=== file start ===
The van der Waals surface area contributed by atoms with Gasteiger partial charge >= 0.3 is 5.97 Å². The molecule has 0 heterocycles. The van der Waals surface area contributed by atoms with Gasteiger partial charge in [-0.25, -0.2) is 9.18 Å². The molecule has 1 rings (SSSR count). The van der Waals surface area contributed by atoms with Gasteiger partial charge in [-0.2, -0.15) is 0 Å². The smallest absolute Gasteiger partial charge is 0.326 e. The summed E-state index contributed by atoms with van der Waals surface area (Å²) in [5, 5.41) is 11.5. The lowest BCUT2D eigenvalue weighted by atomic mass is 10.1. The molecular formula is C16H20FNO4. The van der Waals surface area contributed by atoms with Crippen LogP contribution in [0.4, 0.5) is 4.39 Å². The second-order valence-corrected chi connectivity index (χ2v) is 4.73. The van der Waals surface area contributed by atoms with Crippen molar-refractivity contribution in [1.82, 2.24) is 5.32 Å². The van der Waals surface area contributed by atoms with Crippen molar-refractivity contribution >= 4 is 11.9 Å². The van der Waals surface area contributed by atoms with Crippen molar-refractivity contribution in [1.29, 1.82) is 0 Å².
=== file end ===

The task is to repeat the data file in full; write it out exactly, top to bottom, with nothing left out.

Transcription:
The van der Waals surface area contributed by atoms with Gasteiger partial charge >= 0.3 is 5.97 Å². The molecule has 0 heterocycles. The van der Waals surface area contributed by atoms with Gasteiger partial charge in [-0.25, -0.2) is 9.18 Å². The molecule has 1 rings (SSSR count). The van der Waals surface area contributed by atoms with Gasteiger partial charge in [-0.2, -0.15) is 0 Å². The smallest absolute Gasteiger partial charge is 0.326 e. The summed E-state index contributed by atoms with van der Waals surface area (Å²) in [5, 5.41) is 11.5. The lowest BCUT2D eigenvalue weighted by atomic mass is 10.1. The molecular formula is C16H20FNO4. The van der Waals surface area contributed by atoms with Crippen LogP contribution in [0.4, 0.5) is 4.39 Å². The second-order valence-corrected chi connectivity index (χ2v) is 4.73. The van der Waals surface area contributed by atoms with Crippen molar-refractivity contribution in [1.82, 2.24) is 5.32 Å². The van der Waals surface area contributed by atoms with Crippen molar-refractivity contribution >= 4 is 11.9 Å². The van der Waals surface area contributed by atoms with Crippen molar-refractivity contribution in [1.29, 1.82) is 0 Å².